Sufferers of 'eco-anxiety' say they're terrified of climate crisis
Barely a day goes by when climate change isn’t in the headlines, whether it’s the bushfires in Australia or melting polar ice caps we’re becoming more worried as a nation about the environment. But some people are feeling even more concerned than others and suffering from eco-anxiety; a feeling of helplessness about the state of the planet.
Joining us today are Pippa Best and Ellie Smith, who say they both struggle with eco-anxiety, alongside Dr Patrick Kennedy-Williams, who’s seeing a rise in this condition.
On the environment always having been a concern, Pippa commented: “It’s always been something I’ve cared about. I live in Cornwall so I am surrounded by natural beauty. But for me it’s been everything I’ve been involved in in my life has been related to the environment in some way and how we can care for it.”
Pippa spoke of how the bushfires in Australia have recently escalated her fears even more: “We desperately want to do something, but we often feel powerless and I know for me, I also have two kids who are also really concerned for the environment so a lot of my fear really stems from worrying about their future. Worrying about other kids like them who are already experiencing the effects of climate change.”
Fellow eco-anxiety sufferer Ellie added: “When I came to London and I saw Extinction Rebellion, I started to do more research and that’s when I started to think, ‘Oh my goodness, this is real. We are approaching a climate catastrophe.’
“I started a magazine called ‘Panic Panic’ which is basically a way of saying eco-anxiety, it’s not necessarily a mental health condition, it’s a really understandable emotional response to the climate crisis. And so I wanted people to feel okay being anxious and feeling scared, because it’s important we take action and we need those emotions if we’re going to take action.”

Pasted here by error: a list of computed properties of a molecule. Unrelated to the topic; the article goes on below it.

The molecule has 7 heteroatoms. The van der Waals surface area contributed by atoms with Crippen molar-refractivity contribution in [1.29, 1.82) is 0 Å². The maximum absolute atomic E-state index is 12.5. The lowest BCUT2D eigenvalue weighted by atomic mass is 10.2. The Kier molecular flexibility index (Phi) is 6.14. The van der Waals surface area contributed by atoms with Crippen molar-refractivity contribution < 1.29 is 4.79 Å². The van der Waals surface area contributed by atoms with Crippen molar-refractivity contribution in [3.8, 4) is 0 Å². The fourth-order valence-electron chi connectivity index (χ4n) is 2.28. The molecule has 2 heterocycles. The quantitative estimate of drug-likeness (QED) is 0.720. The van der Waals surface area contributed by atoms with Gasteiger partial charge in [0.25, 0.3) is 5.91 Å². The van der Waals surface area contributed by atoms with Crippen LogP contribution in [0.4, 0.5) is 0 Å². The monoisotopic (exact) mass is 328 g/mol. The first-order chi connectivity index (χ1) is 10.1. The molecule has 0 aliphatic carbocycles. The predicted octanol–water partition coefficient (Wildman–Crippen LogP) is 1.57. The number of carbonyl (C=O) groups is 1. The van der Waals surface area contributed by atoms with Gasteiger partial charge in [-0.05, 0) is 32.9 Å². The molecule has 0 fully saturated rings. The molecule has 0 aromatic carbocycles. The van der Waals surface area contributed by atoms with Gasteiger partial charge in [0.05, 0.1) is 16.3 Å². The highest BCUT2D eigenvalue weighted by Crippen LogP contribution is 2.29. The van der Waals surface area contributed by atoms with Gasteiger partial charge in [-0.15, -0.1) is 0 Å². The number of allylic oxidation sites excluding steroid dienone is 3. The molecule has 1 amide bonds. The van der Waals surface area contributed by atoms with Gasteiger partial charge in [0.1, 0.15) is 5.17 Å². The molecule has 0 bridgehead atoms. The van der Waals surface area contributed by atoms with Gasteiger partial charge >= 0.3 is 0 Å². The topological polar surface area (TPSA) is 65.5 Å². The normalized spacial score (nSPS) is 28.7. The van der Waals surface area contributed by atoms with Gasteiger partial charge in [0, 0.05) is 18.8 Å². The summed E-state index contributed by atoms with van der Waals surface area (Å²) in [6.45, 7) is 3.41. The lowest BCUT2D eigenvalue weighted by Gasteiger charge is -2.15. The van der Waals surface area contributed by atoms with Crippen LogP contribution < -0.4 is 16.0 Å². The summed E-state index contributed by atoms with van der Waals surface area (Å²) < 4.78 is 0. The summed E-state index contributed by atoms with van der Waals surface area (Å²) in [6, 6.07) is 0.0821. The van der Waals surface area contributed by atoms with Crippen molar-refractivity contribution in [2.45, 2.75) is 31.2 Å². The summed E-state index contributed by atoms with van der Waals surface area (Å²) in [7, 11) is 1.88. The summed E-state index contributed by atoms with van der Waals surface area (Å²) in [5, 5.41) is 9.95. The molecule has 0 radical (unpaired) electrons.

On the effects of eco-anxiety, Pippa said: “If I read a little too much it might affect my sleep, I’ll feel anxious, I’ll worry about my kids. I just feel like crying and not wanting to do stuff. I think it makes you freeze and then you feel stuck. At which point, you need to notice that you’re feeling stuck by it and need to look after yourself with mindfulness and self-compassion.”
Ellis spoke of chest tightening, heart palpitations and insomnia, plus depressive symptoms like hopelessness, fear and despair. She said: “What’s the point of me getting up in the morning? What’s the point in going to work? I’m 23, we’re going to see climate crisis in my lifetime and the future is not looking very bright at the moment.”
Dr. Patrick Kennedy-Williams spoke about how he has been seeing patients with eco-anxiety for a couple of years now and those patients are from a range of backgrounds - young people, older people and grandparents who are worried about their grandkids.
He reassured: “It’s okay to be feeling this way, there’s a very real threat here… this is the reality we’re facing.”
Ellie concluded by saying that Prime Minister Boris Johnson and our government are showing a lack of eco-anxiety and that they should be encouraged to feel this emotion, rather than our children feeling this way. She added: “Our children are helpless, our leaders aren’t helpless, and they’re not taking the necessary action.”